To investigate egg-hatching rates, 30 eggs from each treatment were randomly selected and placed into individual 30-ml cups and monitored until eggs hatched; 3 replications were utilized.

The offspring (F2 of C. rufilabris) underwent another generation of testing, as described above.

Prey-mediated Effects of Cry1Ac/Cry2Ab Cotton on C. rufilabris

Bioassays were carried out as described above but using the Cry1Ac/Cry2Ab-resistant strain of T. ni and Bollgard II® and non-transformed cotton plants.

Prey-mediated Effects of Cry1F Maize on C. rufilabris

First instar C. rufilabris were individually kept in 30-ml cups and supplied with either 1st or 2nd instar Cry1F-resistant S. frugiperda fed control or Cry1F maize. A piece of control maize leaf was placed in each cup and a water-saturated cotton ball was provided on the bottom of each cup to maintain humidity. S. frugiperda were changed daily and C. rufilabris were checked twice daily, and the survival, developmental time of larvae and pupae were recorded. The experiment was initiated with 50 C. rufilabris larvae for each treatment.

Bioassays for assessing fecundity and egg-hatching rate were conducted as described in the tri-trophic bioassay with Cry1Ac broccoli, T. ni and C. rufilabris.

The offspring (F2 of C. rufilabris) underwent another generation of testing, as described above.

Bt Protein Residue in Insects

For each bioassay, another 50 1st instar C. rufilabris were reared for each treatment as described above. Three samples (6–10 insects as one replicate) from each treatment were collected when C. rufilabris reached the 3rd stadium. Three samples of Bt and non-Bt crop leaves (20 mg per replication) and prey (T. ni and S. frugiperda, 10 larvae per replication) that were used in bioassays were also collected. The Bt protein concentrations in the samples were determined by ELISA using Cry1Ac and Cry2Ab detection kits from EnviroLogix (Portland, ME) and Cry1F detection kits from Agdia (Elkhart, IN). Prior to analysis, all insects were washed with PBST buffer (137 mM NaCl, 2.7 mM KCl, 10 mM Na2HPO4, 2 mM KH2PO4, 0.05% Tween-20, pH 7.4) four times to remove any Bt toxin from the surface. Leaf samples were diluted at a rate of 1∶1000 (mg sample: µl PBST buffer) and fully ground with a mortar and pestle. Insect samples were diluted at a rate of 1∶10 (mg sample: µl PBST buffer) in 1.5 ml centrifuge tubes, and ground by hand using a plastic pestle. ELISA was performed according to the manufacturer’s instructions.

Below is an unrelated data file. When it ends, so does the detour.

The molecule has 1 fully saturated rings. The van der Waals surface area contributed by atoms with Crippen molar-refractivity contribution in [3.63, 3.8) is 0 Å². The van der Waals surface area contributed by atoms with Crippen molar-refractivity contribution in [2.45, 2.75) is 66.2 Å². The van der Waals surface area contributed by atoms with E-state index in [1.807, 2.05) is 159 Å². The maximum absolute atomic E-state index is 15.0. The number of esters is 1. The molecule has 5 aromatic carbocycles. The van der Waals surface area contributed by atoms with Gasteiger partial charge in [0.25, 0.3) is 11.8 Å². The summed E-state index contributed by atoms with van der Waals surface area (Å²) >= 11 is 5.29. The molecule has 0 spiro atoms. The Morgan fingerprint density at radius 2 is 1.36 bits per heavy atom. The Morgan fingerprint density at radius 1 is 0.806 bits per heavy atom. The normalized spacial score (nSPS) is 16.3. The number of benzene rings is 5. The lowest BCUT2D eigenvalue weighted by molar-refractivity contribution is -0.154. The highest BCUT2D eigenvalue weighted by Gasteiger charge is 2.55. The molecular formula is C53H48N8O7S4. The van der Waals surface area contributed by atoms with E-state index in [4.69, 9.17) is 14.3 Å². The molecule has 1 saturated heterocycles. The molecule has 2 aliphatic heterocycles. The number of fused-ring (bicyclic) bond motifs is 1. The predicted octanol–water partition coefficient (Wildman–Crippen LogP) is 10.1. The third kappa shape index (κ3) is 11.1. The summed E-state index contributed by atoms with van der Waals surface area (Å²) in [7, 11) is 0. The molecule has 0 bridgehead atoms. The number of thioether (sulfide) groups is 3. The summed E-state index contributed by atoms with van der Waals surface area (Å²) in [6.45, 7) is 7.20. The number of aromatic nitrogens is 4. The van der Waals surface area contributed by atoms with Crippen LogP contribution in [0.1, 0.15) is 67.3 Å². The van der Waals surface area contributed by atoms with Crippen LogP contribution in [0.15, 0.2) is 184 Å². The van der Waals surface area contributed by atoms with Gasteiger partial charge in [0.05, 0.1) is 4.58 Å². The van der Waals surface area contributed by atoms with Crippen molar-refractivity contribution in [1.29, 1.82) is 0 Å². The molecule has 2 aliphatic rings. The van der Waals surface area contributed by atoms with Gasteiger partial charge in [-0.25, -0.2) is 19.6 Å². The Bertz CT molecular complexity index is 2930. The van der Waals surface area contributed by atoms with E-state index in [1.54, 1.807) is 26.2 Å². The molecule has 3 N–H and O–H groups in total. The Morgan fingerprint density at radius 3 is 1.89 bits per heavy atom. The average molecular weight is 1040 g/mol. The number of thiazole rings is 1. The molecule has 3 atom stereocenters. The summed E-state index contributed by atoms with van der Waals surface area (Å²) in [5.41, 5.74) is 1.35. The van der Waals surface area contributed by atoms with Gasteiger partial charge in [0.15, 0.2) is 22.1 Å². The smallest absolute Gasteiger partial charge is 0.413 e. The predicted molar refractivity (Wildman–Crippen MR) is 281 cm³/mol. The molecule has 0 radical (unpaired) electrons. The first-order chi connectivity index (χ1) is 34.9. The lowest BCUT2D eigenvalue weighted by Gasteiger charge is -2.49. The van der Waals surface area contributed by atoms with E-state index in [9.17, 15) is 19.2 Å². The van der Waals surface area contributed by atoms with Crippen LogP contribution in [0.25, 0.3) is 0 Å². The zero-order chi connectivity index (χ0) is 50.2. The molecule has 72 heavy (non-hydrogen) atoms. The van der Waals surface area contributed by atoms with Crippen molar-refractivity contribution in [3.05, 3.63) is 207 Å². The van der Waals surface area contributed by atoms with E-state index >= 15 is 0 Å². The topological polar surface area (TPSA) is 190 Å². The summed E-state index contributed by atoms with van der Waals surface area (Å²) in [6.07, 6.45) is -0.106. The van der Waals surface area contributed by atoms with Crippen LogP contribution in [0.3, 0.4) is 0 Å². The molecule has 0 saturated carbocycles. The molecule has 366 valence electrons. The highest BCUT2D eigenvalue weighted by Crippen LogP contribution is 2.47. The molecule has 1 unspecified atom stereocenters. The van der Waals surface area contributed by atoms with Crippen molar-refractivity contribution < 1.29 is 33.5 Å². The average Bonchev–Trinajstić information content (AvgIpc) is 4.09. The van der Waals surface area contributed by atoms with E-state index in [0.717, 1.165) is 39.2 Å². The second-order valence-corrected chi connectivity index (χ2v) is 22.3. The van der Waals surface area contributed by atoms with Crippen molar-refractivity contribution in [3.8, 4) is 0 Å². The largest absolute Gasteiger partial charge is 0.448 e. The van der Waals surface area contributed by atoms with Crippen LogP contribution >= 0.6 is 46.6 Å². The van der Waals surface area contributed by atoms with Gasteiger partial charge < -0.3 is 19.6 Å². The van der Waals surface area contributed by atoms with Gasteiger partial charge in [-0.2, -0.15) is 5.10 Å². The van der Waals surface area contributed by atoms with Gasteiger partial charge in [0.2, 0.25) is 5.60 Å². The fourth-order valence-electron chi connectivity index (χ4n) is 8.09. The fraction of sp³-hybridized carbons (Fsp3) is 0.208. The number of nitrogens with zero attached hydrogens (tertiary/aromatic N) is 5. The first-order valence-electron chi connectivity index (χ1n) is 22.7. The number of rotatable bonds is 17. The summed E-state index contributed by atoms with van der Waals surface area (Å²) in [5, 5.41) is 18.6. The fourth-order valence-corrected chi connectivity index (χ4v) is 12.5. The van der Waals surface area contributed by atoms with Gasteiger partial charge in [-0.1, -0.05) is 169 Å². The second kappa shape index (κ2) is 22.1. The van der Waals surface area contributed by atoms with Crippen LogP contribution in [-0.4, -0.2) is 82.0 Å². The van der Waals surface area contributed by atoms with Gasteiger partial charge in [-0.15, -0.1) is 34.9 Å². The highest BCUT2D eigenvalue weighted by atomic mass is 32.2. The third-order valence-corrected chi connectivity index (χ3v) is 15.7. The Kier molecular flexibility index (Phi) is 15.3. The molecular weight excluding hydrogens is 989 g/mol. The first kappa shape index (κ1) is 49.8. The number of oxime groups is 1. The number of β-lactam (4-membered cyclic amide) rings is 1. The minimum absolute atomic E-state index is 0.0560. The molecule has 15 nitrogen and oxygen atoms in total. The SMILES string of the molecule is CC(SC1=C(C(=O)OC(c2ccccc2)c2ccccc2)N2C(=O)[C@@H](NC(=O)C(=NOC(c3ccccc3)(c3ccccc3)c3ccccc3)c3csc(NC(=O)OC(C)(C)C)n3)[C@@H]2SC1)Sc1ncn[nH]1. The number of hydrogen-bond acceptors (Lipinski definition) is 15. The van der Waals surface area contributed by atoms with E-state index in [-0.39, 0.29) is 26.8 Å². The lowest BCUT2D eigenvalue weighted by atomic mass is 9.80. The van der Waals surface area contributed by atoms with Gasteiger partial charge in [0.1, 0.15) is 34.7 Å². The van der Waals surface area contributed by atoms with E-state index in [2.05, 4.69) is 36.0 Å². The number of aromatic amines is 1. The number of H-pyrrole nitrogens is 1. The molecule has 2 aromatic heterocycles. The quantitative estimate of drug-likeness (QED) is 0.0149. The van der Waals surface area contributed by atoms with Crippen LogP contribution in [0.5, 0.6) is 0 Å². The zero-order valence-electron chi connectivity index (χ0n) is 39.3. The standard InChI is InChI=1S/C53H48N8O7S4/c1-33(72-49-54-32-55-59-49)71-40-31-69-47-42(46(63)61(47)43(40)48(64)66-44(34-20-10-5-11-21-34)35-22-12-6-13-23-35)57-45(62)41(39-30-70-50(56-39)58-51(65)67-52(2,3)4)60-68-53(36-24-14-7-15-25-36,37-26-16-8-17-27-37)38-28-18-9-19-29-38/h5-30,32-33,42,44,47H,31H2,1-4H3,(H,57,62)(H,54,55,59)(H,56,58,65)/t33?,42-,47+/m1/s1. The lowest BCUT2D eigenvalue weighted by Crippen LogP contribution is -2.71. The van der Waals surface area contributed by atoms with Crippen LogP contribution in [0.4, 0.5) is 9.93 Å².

Bioactivity of Bt Proteins after Ingestion by T. ni and S. frugiperda

T. ni and S. frugiperda used in bioassays were collected and washed with PBST buffer four times and then crushed and diluted at a rate of 1∶20 (mg sample: µl dH2O). Bond-spreader sticker (Loveland Industry, Loveland CO) was added at 0.1% to each sample solution before being applied to cabbage leaf disks (diameter 3 cm). Ten 2nd instar Bt-susceptible P. xylostella were placed on each of the leaf disks inside 30-ml cups with 5 replicates per treatment. Larval mortality was assessed after 72 h at 27±1°C.

Statistical Analyses

Data on Bt proteins level in plant tissues and insects were analyzed using one-way analysis of variance (ANOVA) and Tukey’s multiple-range test. Data on survival of C. rufilabris were analyzed using the Wilcoxon test for homogeneity. Data on other life table parameters of T. ni-fed C. rufilabris were subjected to one-way ANOVA and Tukey’s multiple-range test. Data on life table parameters of S. frugiperda-fed C. rufilabris were analyzed using Student’s t-test. Data on bioactivity of Bt proteins were analyzed using one-way ANOVA and Tukey’s multiple-range test. Before analysis, all percentage data were arcsine or square root transformed, as necessary, but untransformed means are presented. All statistical analyses were performed with SAS version 9.1 [37]. For all tests, α = 0.05.

Acknowledgments

We thank H. Collins, M. Cheung and A. Seto for technical assistance.

Author Contributions

Conceived and designed the experiments: JCT JR SEN RLH AMS. Performed the experiments: JCT XPW LPL. Analyzed the data: JCT. Contributed reagents/materials/analysis tools: JCT PW EDE. Wrote the paper: JCT JR SEN RLH PW EDE AMS.